macOS Sequoia’s Window Snapping: A Step Forward, But BetterTouchTool Still Reigns Supreme

When Apple unveiled macOS Sequoia at its Worldwide Developers Conference (WWDC) in June, there was a flurry of headline announcements: Apple Intelligence, iPhone mirroring, a new Passwords app, and much more. However, it was the seemingly modest announcement of window snapping and tiling that truly caught my attention. For years, Windows users have pointed to the lack of macOS window snapping as evidence of Apple’s operating system’s inferiority. After all, if Apple couldn’t even implement such a simple productivity feature, what else was it failing at? Apple has finally addressed this criticism, and I’ve been testing out the new feature in macOS Sequoia’s developer beta. Despite being a step forward, Apple’s window snapping pales in comparison to a third-party app I’ve been using for years to fill the void: BetterTouchTool. For a mere $12 standard license, BetterTouchTool outshines Apple’s solution in almost every way, offering more options, greater ease of use, and enhanced reliability. If you’re seeking window tiling on your Mac, BetterTouchTool is undeniably the superior choice.

In macOS Sequoia, window tiling is fairly straightforward. You drag a window towards the edge of your screen, and as you approach, an outlined frame appears beneath the window. Release your mouse or trackpad, and the window snaps into place. You can arrange windows to occupy half your screen, a quarter, or any combination thereof. Keyboard shortcuts are available (Globe+Control+Left arrow moves the window to the left half of your screen, for instance), and you can access all the options by going to Window > Move & Resize in the menu bar. Apple provides a few customization options, but not many. You can hold the Option key when moving a window to create a larger “drop zone.” More tiling choices are available if you hover over the green traffic light button in an app’s top-left corner, and you can also eliminate the gap between tiled windows, making them flush.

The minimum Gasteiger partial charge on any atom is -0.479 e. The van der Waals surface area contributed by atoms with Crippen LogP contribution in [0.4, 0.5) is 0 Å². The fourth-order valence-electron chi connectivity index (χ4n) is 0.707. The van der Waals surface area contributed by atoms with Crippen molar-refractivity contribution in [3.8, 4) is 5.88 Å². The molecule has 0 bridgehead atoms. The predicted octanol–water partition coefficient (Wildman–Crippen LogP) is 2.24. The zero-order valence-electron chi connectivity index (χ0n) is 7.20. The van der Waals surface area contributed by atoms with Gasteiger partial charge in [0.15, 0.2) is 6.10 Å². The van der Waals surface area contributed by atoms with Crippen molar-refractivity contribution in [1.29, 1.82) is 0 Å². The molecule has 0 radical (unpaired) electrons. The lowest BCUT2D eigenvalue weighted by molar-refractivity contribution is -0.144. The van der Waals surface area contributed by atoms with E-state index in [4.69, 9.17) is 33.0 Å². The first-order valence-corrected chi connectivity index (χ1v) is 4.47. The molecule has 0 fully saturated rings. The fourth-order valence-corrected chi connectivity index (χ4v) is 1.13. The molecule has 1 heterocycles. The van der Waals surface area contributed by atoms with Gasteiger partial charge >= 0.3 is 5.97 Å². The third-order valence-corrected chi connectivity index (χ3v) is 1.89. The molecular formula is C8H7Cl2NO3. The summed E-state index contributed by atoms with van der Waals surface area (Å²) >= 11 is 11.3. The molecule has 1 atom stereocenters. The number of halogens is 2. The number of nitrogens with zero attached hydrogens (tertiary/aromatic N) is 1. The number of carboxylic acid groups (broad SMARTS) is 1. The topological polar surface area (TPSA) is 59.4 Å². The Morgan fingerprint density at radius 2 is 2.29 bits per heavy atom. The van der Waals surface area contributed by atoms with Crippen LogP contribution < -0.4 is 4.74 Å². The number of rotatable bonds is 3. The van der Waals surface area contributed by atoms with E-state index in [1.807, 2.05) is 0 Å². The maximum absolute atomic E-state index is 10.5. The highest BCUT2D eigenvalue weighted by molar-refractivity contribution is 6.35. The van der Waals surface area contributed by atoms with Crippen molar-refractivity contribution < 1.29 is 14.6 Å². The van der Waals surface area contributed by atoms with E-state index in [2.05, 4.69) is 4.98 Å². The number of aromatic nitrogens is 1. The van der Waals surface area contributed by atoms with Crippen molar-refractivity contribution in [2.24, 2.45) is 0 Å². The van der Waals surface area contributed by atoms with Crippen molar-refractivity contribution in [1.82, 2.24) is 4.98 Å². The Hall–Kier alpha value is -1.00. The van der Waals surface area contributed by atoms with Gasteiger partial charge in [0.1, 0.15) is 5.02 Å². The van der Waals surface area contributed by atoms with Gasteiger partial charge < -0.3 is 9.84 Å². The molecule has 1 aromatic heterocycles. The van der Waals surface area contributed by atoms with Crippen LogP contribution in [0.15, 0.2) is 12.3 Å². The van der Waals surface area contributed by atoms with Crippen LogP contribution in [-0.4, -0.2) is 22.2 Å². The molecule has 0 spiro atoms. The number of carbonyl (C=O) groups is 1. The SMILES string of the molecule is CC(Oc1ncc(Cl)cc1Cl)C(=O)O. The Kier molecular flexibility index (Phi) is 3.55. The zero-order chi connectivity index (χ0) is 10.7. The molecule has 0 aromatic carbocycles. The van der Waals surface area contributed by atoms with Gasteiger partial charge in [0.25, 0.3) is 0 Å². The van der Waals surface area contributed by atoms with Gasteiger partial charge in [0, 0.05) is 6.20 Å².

However, there are numerous shortcomings that leave me yearning for more from Apple. While you can reposition windows using keyboard shortcuts, you can’t customize these shortcuts for your personal preferences. Unlike Windows 11, snapping a window doesn’t automatically offer the option of snapping another app to the opposing side of your screen. Moving windows into place feels cumbersome, and some apps have minimum sizes larger than half a screen’s width, preventing them from tiling effectively (or at all) with other windows. In essence, window snapping in macOS Sequoia is decent, but not much more than that. While we’re dealing with a macOS beta here, even so, this feature doesn’t feel anywhere near where I’d like it to be.

Enter BetterTouchTool. This app is overflowing with window-snapping features – and a whole lot more – granting you greater control than Apple is likely to provide. This includes custom keyboard shortcuts for window tiling and visual tweaks that modify the app’s appearance and feel. It empowers you with significantly more power and flexibility than macOS Sequoia’s native solution. BetterTouchTool boasts a wealth of advanced features and power tools to satisfy every inquisitive mind. You can create your own snap areas and shapes, determine if a window reverts to its previous shape when removed from a snap zone, delay Mission Control launching when you move a window upward, and much more. There are even options specifically tailored for Stage Manager. It’s a power user’s dream come true.

BetterTouchTool excels not just in window snapping. Here’s one of my favorite features: When you press and hold a modifier key, your mouse pointer will move or resize any window it hovers over without needing to click a mouse button (this can also be achieved with a three-finger drag). It’s a brilliantly clever feature and incredibly effortless to use daily.

Let’s be fair to Apple: It’s clear that macOS Sequoia’s window snapping, like many of its other features, is in a very early stage of development. I’m not concerned about its bugginess; that’s standard procedure for beta testing, and Apple can fix it easily enough. However, I’d like to see greater ambition from Apple here, with more features and control over how window snapping operates. If this simply means customizable keyboard shortcuts and a smattering of advanced tools, that’s better than nothing. However, I doubt this will happen. Apple’s tendency is to create straightforward and easy-to-use solutions rather than rivaling the fully featured nature of BetterTouchTool. For now, this tells me that BetterTouchTool doesn’t have to worry about being overshadowed by Apple and that it will continue to enhance my macOS window tiling experience for the foreseeable future.

Leave a Comment

Your email address will not be published. Required fields are marked *

Scroll to Top